I am building with AAC blocks in a tropical country. The usual practice here is to apply a home-made plaster/stucco (cement/sand mixture) to the wall (which here is more typically mortar). However, the recommendations for AAC suggest that a polymer-modified plaster is more appropriate, with the warning that the stucco/plaster is liable to crack.

Any thoughts on this matter?

I have purchased a pre-mixed skim coat plaster product, which I intend to apply to the home-made plaster. But I am not sure if I am setting myself up for trouble by using the normal plaster rather than the expensive pre-mixed product?

2 Answers 2


Congrats on your choice of materials, FYI. AAC is great stuff, totally appropriate for your climate.

Applying stucco over AAC isn't a fundamentally different process than applying it over mortared block or brick, so if most stuccoed masonry buildings in your area aren't full of cracks, you should feel more at ease. The only real difference that AAC may present a smoother surface, which could lead to worse bonding compared to a rougher brick or block. That's probably why the instructions call for a polymer-modified plaster; the polymer additives make it stickier, to promote superior bonding. The traditional way to promote bonding is with metal lath. However I honestly wouldn't recommend this in your climate since moisture will eventually rust it and the stucco will come off (rusting metal expands, cracking the stucco).

You have three options: obtain a polymer additive and instruct the stucco crew to add it to their stucco mix; hire someone to mechanically roughen up the outer wall surface before the stucco crew arrives; or let them do their normal thing and hope for the best (it will probably be fine).

  • thanks. Do you have any thoughts about bare AAC walls? I have neighbours on my left and right. The left side has just a couple of inches space to the next building and it's not possible to plaster it, although I could apply a resin coating to the blocks before placing them (I am not sure if this is a good idea). On the other side there's about a foot of space, so it's possible to plaster the wall I suppose, but not really to paint. I am not sure what will happen to the bare blocks if exposed to tropical weather. And will I be ok to paint the blocks on top of the skim-coat without primer?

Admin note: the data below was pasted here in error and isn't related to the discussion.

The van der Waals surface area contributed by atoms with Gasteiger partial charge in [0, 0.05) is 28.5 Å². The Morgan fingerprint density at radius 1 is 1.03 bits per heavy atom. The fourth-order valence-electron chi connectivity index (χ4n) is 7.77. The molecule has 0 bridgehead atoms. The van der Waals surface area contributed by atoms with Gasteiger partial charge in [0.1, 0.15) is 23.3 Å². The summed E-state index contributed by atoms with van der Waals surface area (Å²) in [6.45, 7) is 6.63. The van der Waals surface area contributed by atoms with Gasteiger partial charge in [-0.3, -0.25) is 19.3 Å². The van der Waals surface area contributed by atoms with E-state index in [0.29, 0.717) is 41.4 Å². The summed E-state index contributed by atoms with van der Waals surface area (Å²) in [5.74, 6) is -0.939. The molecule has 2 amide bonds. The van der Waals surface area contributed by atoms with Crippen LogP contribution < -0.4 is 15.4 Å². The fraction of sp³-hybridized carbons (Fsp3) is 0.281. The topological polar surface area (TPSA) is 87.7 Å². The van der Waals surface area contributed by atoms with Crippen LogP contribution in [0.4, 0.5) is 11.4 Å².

– thelawnet
    May 14, 2016 at 18:08
  • Bare AAC should be just fine. There's no concerns about freeze-thaw damage where you live, so just protect them from water with roof overhangs. Any coating you apply should be vapor-permeable to allow any moisture to escape. If you paint with regular latex paint, it will bubble and peel as moisture in the wall tries to migrate outwards through it. A good vapor-permeable sealer is sodium silicate, which waterproofs but permits water vapor to escape. This is also a great additive to put in a stucco or plaster mix!
    – iLikeDirt
    May 14, 2016 at 18:53
  • I would add coloring to your mortar so you don't need to paint. My grandmother's house was stucco that had the pre colored mix and when she passed we pressure washed the outside and it looked like it had just been painted. The house was 60 or 70 years old and had never been painted. I have used the coloring several times the hardest part is keeping the amount you add to each batch on the skim coat consistent so there is no real color variation.
    – Ed Beal
    Oct 22, 2018 at 21:55

just get your stucco contractor to apply a fiberglass mesh lath. this is SOP for all EIFS stucco system, and can easily and cheaply be added to your stucco procedure.

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